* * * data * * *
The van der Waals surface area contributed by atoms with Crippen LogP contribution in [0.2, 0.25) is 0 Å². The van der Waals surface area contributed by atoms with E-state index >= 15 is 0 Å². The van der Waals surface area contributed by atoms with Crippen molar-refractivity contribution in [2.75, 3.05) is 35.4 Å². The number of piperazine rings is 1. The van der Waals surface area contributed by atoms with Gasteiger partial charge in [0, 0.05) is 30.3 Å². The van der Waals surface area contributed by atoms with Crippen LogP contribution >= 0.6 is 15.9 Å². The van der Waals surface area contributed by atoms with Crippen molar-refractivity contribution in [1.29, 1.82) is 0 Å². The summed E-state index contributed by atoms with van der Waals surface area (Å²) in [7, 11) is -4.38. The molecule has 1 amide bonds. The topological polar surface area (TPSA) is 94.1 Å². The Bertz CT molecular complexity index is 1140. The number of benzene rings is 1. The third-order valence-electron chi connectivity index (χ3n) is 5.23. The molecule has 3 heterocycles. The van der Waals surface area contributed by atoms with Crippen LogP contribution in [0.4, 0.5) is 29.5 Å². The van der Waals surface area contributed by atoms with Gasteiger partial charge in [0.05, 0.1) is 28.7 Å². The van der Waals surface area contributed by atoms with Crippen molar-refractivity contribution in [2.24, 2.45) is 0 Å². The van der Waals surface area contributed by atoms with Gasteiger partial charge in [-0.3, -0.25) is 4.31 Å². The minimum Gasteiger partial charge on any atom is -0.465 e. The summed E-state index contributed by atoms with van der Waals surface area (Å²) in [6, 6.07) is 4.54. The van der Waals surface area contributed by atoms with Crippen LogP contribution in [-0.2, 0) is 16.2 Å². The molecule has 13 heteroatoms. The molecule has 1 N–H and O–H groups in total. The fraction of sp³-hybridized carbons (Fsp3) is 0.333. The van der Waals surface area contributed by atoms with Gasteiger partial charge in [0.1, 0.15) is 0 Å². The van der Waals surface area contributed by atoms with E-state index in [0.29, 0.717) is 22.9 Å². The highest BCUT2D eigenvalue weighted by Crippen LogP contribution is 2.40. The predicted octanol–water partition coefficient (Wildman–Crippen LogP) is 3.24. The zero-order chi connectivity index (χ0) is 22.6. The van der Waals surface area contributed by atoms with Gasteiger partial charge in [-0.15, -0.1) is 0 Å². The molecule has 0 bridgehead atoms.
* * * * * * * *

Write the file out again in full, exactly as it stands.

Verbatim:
The van der Waals surface area contributed by atoms with Crippen LogP contribution in [0.2, 0.25) is 0 Å². The van der Waals surface area contributed by atoms with E-state index >= 15 is 0 Å². The van der Waals surface area contributed by atoms with Crippen molar-refractivity contribution in [2.75, 3.05) is 35.4 Å². The number of piperazine rings is 1. The van der Waals surface area contributed by atoms with Gasteiger partial charge in [0, 0.05) is 30.3 Å². The van der Waals surface area contributed by atoms with Crippen LogP contribution >= 0.6 is 15.9 Å². The van der Waals surface area contributed by atoms with Crippen molar-refractivity contribution in [1.29, 1.82) is 0 Å². The summed E-state index contributed by atoms with van der Waals surface area (Å²) in [7, 11) is -4.38. The molecule has 1 amide bonds. The topological polar surface area (TPSA) is 94.1 Å². The Bertz CT molecular complexity index is 1140. The number of benzene rings is 1. The third-order valence-electron chi connectivity index (χ3n) is 5.23. The molecule has 3 heterocycles. The van der Waals surface area contributed by atoms with Crippen LogP contribution in [0.4, 0.5) is 29.5 Å². The van der Waals surface area contributed by atoms with Gasteiger partial charge in [0.05, 0.1) is 28.7 Å². The van der Waals surface area contributed by atoms with Crippen molar-refractivity contribution in [2.24, 2.45) is 0 Å². The van der Waals surface area contributed by atoms with Gasteiger partial charge in [-0.3, -0.25) is 4.31 Å². The minimum Gasteiger partial charge on any atom is -0.465 e. The summed E-state index contributed by atoms with van der Waals surface area (Å²) in [6, 6.07) is 4.54. The van der Waals surface area contributed by atoms with Crippen LogP contribution in [-0.2, 0) is 16.2 Å². The molecule has 13 heteroatoms. The molecule has 1 N–H and O–H groups in total. The fraction of sp³-hybridized carbons (Fsp3) is 0.333. The van der Waals surface area contributed by atoms with Gasteiger partial charge in [0.1, 0.15) is 0 Å². The van der Waals surface area contributed by atoms with E-state index in [0.29, 0.717) is 22.9 Å². The highest BCUT2D eigenvalue weighted by Crippen LogP contribution is 2.40. The predicted octanol–water partition coefficient (Wildman–Crippen LogP) is 3.24. The zero-order chi connectivity index (χ0) is 22.6. The van der Waals surface area contributed by atoms with Gasteiger partial charge in [-0.15, -0.1) is 0 Å². The molecule has 0 bridgehead atoms.